first, take a fistful of hair
Listen first for anyone. Fill your pockets.
Measure the ditch with a wad of gum. Listen.
Stay still. Break open the gate with your fist.
a back seat to torch. ditch it. You will need
someone, still. Empty your pockets. Check for wild fur
and the pant. who wad seats. or possums who hiss
under wild shrub. Sharp shooters check the wind.
So measure your mouth. the curve of howl. drool
and its drop against the wooden tiles. Possum
under salt and pine. Screech it. Score the rope
with your teeth. Collect the drool in tin.
Check for rust. Pull out the nails. Wait
for the wood to sag of blood. to good and stalled.
Mount the mouth. slip down. Slide under
sludge, until the caves open and break. and
salt your wounds. and play the black cricket.
and nail on the stars. Run low to ground.
until your hairs unseat. and your cheek
full of shotgun howls. and sags. and
and touches its own blood to light.
Michigan poet francine j. harris’ second book is play dead (Farmington ME: Alice James Books, 2016), a rich and lively collection of poems that jump and tumble through syntax and language, writing poems on sex, community and violence with an abiding love, mediated breath and remarkable insight. The author of the collection allegiance (Detroit MI: Wayne State University Press, 2012), there are are overtones of dark histories in play dead, as she writes to open the poem “the cafeteria is also assembly”: “where the lit footage of lynched boys in verdant / trees fills a screen that snaps and rips[.]” In play dead, harris dismantles language and culture to rework the best and the worst of the world in which she lives into discrete poems, blended together to create and critique an incredible tapestry of hope, heart and hearth. Some poems, such as “in Lebanon, a girl who cries crystals,” are absolutely devastating, in part for their unflinching straightforwardness, challenging the ways in which we see (or even ignore) what is happening right in front of us: “Black birds thicket dead sky // and in an Austrian basement, a woman births her father’s children for years // which no one claims a miracle. A woman / in Oklahoma holds up a two-year-old baby girl // to keep her lover from being tasered, which is also not / an act of God.” harris’ poems both reveal and critique silences that require an intricate series of navigations to survive, and in a way that pokes, prods and alters the language. I am deeply impressed with this book, and how she manages to make the language far more dynamic than I’ve seen in some time. In a recent interview at divedapper, she speaks to her approach to language, writing:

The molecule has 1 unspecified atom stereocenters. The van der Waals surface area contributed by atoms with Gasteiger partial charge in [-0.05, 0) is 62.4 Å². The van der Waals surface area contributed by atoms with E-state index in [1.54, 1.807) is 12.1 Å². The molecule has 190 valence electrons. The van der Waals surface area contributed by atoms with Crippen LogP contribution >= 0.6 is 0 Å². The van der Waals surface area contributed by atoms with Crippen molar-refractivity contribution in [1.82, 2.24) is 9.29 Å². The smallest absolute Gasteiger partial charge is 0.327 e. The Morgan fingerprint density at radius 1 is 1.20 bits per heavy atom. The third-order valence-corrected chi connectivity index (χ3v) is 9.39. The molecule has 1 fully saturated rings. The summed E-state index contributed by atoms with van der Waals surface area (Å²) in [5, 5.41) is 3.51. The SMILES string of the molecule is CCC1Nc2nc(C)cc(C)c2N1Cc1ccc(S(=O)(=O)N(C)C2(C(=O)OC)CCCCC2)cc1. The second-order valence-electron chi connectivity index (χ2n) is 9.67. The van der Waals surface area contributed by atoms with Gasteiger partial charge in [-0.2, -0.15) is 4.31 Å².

You know it kind of reminds me of that Key & Peele skit, “Pussy on the Chainwax,” and you have no idea what that phrase means, right? And so they’re just shooting pool and Key uses this term, like, “Man, I put the pussy on the chainwax.” And there’re a few guys in the room who start laughing and repeating it. And Peele is like, “That’s not an expression. You trying to start a thing, aren’t you?” and the whole thing they’re playing on is the way that people try to insert their stamp on culture, and on how we speak, and try to make something—a thing.
To me that’s a really fascinating possibility with language. I think it’s kind of important, actually, that in that skit, Key kind of has an emotional breakdown about his daily struggles. Like to say ‘man can you just let me have this…this language.’ I guess I realized in the last several years that I’m not the kind of person who’s interested in preserving language. I love how it changes. I’m not afraid of textspeak, I’m not afraid of abbreviations. I think we just wind up doing more fun things with how language appears. Twerking! We’re twerking our language.